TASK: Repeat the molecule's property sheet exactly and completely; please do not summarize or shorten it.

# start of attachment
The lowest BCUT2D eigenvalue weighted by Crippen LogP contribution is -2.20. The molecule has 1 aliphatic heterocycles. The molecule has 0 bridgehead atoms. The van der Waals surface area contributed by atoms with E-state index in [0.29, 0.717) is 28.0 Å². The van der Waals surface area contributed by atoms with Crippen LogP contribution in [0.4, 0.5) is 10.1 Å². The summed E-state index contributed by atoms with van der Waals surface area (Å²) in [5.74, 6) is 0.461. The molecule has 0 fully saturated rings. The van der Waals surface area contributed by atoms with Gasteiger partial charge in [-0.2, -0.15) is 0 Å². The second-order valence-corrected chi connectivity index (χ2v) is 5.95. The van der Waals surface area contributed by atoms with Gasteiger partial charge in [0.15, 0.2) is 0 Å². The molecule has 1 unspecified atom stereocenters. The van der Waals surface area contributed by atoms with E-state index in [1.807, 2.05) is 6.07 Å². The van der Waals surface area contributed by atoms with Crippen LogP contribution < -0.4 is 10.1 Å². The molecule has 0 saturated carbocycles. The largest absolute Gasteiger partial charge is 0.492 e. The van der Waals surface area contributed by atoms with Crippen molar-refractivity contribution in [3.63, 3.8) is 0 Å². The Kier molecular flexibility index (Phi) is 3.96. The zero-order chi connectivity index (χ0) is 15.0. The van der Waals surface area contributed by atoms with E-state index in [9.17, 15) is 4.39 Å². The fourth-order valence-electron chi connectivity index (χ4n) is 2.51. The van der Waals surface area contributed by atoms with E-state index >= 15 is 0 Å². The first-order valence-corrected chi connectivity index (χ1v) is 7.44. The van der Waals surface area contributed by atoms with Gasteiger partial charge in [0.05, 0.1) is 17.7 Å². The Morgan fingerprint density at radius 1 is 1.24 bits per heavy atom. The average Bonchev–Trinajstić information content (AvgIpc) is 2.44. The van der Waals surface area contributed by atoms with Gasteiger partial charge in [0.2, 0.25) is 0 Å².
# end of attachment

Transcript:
The lowest BCUT2D eigenvalue weighted by Crippen LogP contribution is -2.20. The molecule has 1 aliphatic heterocycles. The molecule has 0 bridgehead atoms. The van der Waals surface area contributed by atoms with E-state index in [0.29, 0.717) is 28.0 Å². The van der Waals surface area contributed by atoms with Crippen LogP contribution in [0.4, 0.5) is 10.1 Å². The summed E-state index contributed by atoms with van der Waals surface area (Å²) in [5.74, 6) is 0.461. The molecule has 0 fully saturated rings. The van der Waals surface area contributed by atoms with Gasteiger partial charge in [-0.2, -0.15) is 0 Å². The second-order valence-corrected chi connectivity index (χ2v) is 5.95. The van der Waals surface area contributed by atoms with Gasteiger partial charge in [0.15, 0.2) is 0 Å². The molecule has 1 unspecified atom stereocenters. The van der Waals surface area contributed by atoms with E-state index in [1.807, 2.05) is 6.07 Å². The van der Waals surface area contributed by atoms with Crippen LogP contribution < -0.4 is 10.1 Å². The molecule has 0 saturated carbocycles. The largest absolute Gasteiger partial charge is 0.492 e. The van der Waals surface area contributed by atoms with Crippen molar-refractivity contribution in [3.63, 3.8) is 0 Å². The Kier molecular flexibility index (Phi) is 3.96. The zero-order chi connectivity index (χ0) is 15.0. The van der Waals surface area contributed by atoms with E-state index in [9.17, 15) is 4.39 Å². The fourth-order valence-electron chi connectivity index (χ4n) is 2.51. The van der Waals surface area contributed by atoms with E-state index >= 15 is 0 Å². The first-order valence-corrected chi connectivity index (χ1v) is 7.44. The van der Waals surface area contributed by atoms with Gasteiger partial charge in [0.05, 0.1) is 17.7 Å². The Morgan fingerprint density at radius 1 is 1.24 bits per heavy atom. The average Bonchev–Trinajstić information content (AvgIpc) is 2.44. The van der Waals surface area contributed by atoms with Gasteiger partial charge in [0.2, 0.25) is 0 Å².